I did a bit of editing on most of the images. It’s from the film (age=grain and loss of speed) and scanner noise.
Not much for images — the shutter still sticks. Here’s the disassembly/attempted repair experiment.
It’s pretty easy to get inside to the shutter. The first tear-down was more thorough — I removed the insert that goes from the back of the shutter to the film plane and disassembled the viewfinder. There are two screws inside the light-tight chamber.
Information is pretty sparse for this film. I found a datasheet for “Recordak Micro-File Film Types 5455 & 7455” that seems to be the stuff.
Not knowing how to properly read a film datasheet yet, I searched around and found some info on Type 5069 and started there. If it’s similar, this film was originally rated for ~ ISO 25 (or less — specs for microfilm film are strange). Bracketing my first 24 exposure roll, this stuff is about ISO 6.
I used Kodak HC110 developer dilution ‘B’ at 68F for 6 minutes, agitating the 1st 30 seconds and then 5 seconds every 30 after that. Definitely too much agitation for this film. I got nasty over-development marks at the sprocket holes. Next time I’ll try a much weaker dilution, less agitation, and longer time. I’ve also read that highly dilute Rodinal works well and Photographer’s Formulary makes TD-3 for techpan films. I still have about 97 feet so it will be fun to experiment.
I used Canon Scan Gear for the first two and VueScan for the last one.
Once I learn what I’m doing with this film, I think it will turn out some great exposures.
Emboldened by having two ‘D’ cartridges, I decided to dissect one to see what’s what.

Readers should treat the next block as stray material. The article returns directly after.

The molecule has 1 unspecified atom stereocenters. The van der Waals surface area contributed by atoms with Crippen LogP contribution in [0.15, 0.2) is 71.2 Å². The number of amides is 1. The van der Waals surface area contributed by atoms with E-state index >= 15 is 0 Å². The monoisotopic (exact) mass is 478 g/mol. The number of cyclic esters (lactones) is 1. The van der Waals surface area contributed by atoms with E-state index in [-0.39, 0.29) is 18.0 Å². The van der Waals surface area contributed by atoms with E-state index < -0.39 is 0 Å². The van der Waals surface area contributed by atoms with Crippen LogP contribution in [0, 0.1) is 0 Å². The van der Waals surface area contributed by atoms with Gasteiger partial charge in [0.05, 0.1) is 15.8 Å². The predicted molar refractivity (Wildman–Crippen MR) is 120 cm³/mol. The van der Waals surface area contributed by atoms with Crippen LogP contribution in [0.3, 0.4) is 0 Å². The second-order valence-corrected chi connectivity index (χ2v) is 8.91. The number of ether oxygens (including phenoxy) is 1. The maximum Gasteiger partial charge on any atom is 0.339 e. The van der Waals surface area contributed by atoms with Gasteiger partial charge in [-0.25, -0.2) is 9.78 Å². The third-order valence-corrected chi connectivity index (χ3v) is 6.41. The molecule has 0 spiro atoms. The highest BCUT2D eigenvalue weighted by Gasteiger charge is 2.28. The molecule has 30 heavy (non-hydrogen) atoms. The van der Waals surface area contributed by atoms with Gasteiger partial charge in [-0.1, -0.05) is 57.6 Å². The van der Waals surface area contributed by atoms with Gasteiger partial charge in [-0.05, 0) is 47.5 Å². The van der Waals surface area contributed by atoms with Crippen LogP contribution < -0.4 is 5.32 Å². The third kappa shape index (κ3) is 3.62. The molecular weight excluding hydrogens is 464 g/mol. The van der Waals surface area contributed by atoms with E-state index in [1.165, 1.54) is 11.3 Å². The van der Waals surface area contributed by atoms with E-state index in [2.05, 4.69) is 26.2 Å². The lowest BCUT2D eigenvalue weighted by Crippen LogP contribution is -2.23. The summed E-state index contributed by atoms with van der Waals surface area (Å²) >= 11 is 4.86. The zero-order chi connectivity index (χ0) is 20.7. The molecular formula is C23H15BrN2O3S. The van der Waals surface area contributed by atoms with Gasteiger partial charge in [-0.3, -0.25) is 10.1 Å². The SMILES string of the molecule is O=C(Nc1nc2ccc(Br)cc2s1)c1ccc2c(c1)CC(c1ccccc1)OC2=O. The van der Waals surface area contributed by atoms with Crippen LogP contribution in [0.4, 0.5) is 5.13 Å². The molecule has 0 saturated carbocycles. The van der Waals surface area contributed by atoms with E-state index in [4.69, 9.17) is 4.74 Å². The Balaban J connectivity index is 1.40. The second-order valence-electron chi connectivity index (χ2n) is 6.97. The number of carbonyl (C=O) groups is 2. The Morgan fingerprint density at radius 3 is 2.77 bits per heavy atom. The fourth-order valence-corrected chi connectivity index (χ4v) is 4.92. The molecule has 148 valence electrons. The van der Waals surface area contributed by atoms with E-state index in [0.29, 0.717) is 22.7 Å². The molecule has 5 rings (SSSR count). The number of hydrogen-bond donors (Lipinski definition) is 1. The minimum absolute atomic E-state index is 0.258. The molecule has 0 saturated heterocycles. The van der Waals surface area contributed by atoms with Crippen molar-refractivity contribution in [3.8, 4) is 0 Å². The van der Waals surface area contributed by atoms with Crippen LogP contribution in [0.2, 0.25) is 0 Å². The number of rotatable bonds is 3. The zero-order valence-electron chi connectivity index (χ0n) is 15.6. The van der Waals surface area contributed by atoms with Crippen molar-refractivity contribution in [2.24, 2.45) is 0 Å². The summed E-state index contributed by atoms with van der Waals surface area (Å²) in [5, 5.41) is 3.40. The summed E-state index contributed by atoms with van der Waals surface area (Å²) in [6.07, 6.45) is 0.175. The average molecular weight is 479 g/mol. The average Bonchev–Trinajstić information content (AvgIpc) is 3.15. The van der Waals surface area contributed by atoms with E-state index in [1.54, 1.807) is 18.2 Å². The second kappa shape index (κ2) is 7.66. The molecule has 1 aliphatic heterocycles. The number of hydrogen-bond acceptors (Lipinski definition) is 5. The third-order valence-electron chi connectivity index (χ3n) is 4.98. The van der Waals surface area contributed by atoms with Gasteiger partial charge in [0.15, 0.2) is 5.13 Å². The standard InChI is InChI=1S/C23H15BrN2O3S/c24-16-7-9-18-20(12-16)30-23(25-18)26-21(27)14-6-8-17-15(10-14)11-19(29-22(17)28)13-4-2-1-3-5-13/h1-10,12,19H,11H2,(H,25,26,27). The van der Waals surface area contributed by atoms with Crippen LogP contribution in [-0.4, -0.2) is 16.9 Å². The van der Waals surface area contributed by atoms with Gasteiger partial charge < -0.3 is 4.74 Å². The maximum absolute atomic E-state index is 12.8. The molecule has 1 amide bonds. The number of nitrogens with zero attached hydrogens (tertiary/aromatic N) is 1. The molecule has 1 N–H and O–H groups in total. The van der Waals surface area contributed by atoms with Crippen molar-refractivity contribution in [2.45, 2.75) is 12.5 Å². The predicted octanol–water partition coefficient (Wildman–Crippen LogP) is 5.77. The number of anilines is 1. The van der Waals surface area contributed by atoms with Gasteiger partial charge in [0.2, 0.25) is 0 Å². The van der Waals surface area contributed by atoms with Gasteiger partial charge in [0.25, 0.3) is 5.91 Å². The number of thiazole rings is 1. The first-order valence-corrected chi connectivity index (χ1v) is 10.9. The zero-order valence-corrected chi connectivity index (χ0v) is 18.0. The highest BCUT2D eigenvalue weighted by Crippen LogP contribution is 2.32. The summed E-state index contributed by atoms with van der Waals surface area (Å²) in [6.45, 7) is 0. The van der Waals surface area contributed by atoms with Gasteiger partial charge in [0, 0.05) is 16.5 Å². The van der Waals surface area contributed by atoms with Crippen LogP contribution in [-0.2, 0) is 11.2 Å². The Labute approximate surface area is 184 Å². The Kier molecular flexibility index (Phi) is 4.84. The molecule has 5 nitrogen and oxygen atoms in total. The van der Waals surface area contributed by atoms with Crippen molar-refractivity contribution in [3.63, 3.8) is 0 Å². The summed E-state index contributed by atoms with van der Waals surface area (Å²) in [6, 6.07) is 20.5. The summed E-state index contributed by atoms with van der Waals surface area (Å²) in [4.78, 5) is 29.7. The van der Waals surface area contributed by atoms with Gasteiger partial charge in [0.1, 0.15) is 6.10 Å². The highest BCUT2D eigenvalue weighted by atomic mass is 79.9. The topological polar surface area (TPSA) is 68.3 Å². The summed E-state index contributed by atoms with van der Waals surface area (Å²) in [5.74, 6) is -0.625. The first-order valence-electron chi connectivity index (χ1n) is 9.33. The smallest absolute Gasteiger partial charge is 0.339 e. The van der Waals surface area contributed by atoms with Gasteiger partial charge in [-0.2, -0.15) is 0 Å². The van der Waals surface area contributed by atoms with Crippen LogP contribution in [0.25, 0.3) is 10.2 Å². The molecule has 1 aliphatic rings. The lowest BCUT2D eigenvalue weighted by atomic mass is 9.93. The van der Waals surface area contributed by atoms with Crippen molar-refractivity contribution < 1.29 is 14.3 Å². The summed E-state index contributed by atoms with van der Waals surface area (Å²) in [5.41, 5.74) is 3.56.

Somewhere, I saw a complete Rapid tab letter to film speed chart but I can’t find it (I hate it when I do that). The charts I can find skip ‘D’.
One camera had CT18 film in it and had a supply side cartridge ‘D’.
This photo shows CT18 as being ISO 50.
The chart I found (A=25, B=25, E = 64, G=100, H=125, J=200, N=400) puts ‘D’ between ISO 25 and 64.
From this, I can be reasonably confident that a ‘D’ tab is ISO 50.
Edit: Found a more complete chart: A=25, B=32, C=40, D=50 E=64, G=100, H=125, J=200, N=400
I used to think the copper fangs helped hold the cartridge together. Once I really started looking at it, I decided they would interfere with the film if that were the case. Maybe they hold the felt in place?
It took me a while of pretty close examination to figure out that the ends are crimped on over a lip on the body of the cartridge.
The film is guided by (goes inside) the springy bits and around the outside of the plastic spool. No wonder it was so hard to push in a 24 exposure roll of film.
The system seems really complex but Rapid film was designed to drop in and wind without having to insert the film leader into the take-up cartridge. The spool/springy bits system would allow the film to exit flat across the feed sprockets and roll up inside the take-up cartridge without binding.
I think I can make a workable cartridge out of plastic.